Johanna Baker-Dowdell, Strawberry Communications
The Roaring Twenties has fascinated me as a decade of decadence and intrigue before the Great Depression, ever since I read The Great Gatsby by F Scott Fitzgerald, so when The Jewel Box by Anna Davis was offered I jumped at the chance to read it and interview Anna Davis.
Set in the backdrop of London\’s Fleet Street in the 1920s, Grace Rutherford is forging ahead in the man\’s world of newspapers. In much the same way as The Daily Telegraph\’s Confidential team report on what is happening in the Sydney entertainment world, or Carrie Bradshaw writes about Manhattan in Sex and the City, Grace transforms into Diamond Sharp in the evening to cover all the best restaurant and nightclub openings, fashion, dances, hairstyles and men. Grace comes unstuck when she falls for two men â€“ Dexter O\’Connell and John Cramer, who are sworn enemies â€“ and one of whom her sister Nancy also likes.
In a decade where the world was on the cusp of change when Coco Chanel’s ready-to-wear revolution and industrialised production introduced fashion to a mass audience, Grace is developing her craft and finding her way as an independent woman. The Jewel Box author Anna Davis â€“ a former Guardian columnist and author of three previous novels – said her character would have easily slotted into a 1920s version of Sex and the City.
“Grace is a columnist, like Carrie Bradshaw, divulging secrets and offering quirky advice to her readers. She struggles with her love life and her ideas about independence versus romance.Â And like the Sex and the City girls, Grace is always to be found at the newest nightclub and the hottest party, wearing the right clothes and with her hair cut into her signature sharp bob,” Ms Davis said.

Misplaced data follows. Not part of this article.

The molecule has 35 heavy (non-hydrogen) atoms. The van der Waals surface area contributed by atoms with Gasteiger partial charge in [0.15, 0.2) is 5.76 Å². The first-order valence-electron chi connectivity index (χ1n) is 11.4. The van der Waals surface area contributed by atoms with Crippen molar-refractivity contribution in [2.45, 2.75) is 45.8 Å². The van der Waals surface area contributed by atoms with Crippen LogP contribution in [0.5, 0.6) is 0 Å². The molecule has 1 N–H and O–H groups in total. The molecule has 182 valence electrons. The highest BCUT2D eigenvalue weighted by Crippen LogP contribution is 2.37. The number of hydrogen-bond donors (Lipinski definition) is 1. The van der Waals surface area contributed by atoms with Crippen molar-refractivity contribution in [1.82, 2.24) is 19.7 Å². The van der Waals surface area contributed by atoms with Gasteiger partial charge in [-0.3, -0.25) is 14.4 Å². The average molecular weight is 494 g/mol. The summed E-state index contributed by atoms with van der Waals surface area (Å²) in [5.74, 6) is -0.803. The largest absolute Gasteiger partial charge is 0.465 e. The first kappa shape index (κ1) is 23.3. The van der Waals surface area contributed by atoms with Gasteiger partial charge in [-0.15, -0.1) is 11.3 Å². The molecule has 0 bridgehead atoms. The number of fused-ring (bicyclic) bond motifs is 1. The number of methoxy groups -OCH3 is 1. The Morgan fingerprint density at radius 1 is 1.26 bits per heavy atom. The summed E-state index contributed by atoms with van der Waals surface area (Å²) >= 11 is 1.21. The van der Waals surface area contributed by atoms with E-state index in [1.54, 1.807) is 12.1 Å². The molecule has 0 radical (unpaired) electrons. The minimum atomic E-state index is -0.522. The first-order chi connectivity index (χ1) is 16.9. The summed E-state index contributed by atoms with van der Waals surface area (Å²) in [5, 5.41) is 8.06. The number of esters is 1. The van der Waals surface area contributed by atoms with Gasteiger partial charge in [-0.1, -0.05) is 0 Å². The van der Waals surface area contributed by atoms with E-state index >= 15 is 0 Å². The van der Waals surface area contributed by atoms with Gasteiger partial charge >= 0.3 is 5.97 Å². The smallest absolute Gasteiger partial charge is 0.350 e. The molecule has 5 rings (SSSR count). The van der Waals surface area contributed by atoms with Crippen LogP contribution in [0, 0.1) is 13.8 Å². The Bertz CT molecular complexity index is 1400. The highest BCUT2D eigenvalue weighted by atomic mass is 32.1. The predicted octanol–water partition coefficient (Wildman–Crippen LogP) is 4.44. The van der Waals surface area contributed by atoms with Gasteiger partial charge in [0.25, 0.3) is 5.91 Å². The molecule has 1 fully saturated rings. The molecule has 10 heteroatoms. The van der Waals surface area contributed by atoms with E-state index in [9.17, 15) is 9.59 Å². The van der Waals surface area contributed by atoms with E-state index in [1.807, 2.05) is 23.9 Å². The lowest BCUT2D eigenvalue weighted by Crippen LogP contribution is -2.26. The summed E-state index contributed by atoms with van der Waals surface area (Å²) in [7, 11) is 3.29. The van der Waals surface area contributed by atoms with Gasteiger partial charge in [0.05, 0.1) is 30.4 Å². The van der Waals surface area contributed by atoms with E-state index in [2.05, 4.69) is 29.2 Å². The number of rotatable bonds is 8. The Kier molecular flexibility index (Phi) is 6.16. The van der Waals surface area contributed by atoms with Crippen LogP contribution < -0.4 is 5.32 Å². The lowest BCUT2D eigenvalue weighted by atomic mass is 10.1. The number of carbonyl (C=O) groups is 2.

“This was also, of course, the ultimate party decade,” she explained. “The First World War was over and the Crazy Years had arrived. But there was a short-sightedness about the 20s mindset that has many parallels with our own times. With the Great Depression just around the corner, and beyond that the Second World War, those flappers were dancing the Charleston on the edge of the abyss.”
Many of the characters in The Jewel Box were inspired by real people, which Ms Davis explains, “Grace in the guise of Diamond Sharp is inspired, in part, by the New Yorker 1920s columnist Lois Long, who wrote a racy column under the name Lipstick; while John Cramer, Dexter O’Connell and the unfortunate Eva are together inspired by F Scott Fitzgerald and his wife Zelda Sayre.”
To research her novel The Jewel Box, Ms Davis drew on historical accounts of the events she mentions, including the war, flappers, suffragettes and newspapers. She said this involved “lots and lots of reading” on the internet, but also other books. “I now have shelves and shelves full of novels written in the 1920s, history books about 1920s London, biographies and memoirs of key 1920s people, books on fashion, architecture etc.Â There’s no substitute, when it comes to research, for absolutely immersing yourself in books.”
The Jewel Box is a fun romp through the 1920s with a powerful, yet vulnerable, character in Grace.
Available now: Random House RRP$24.95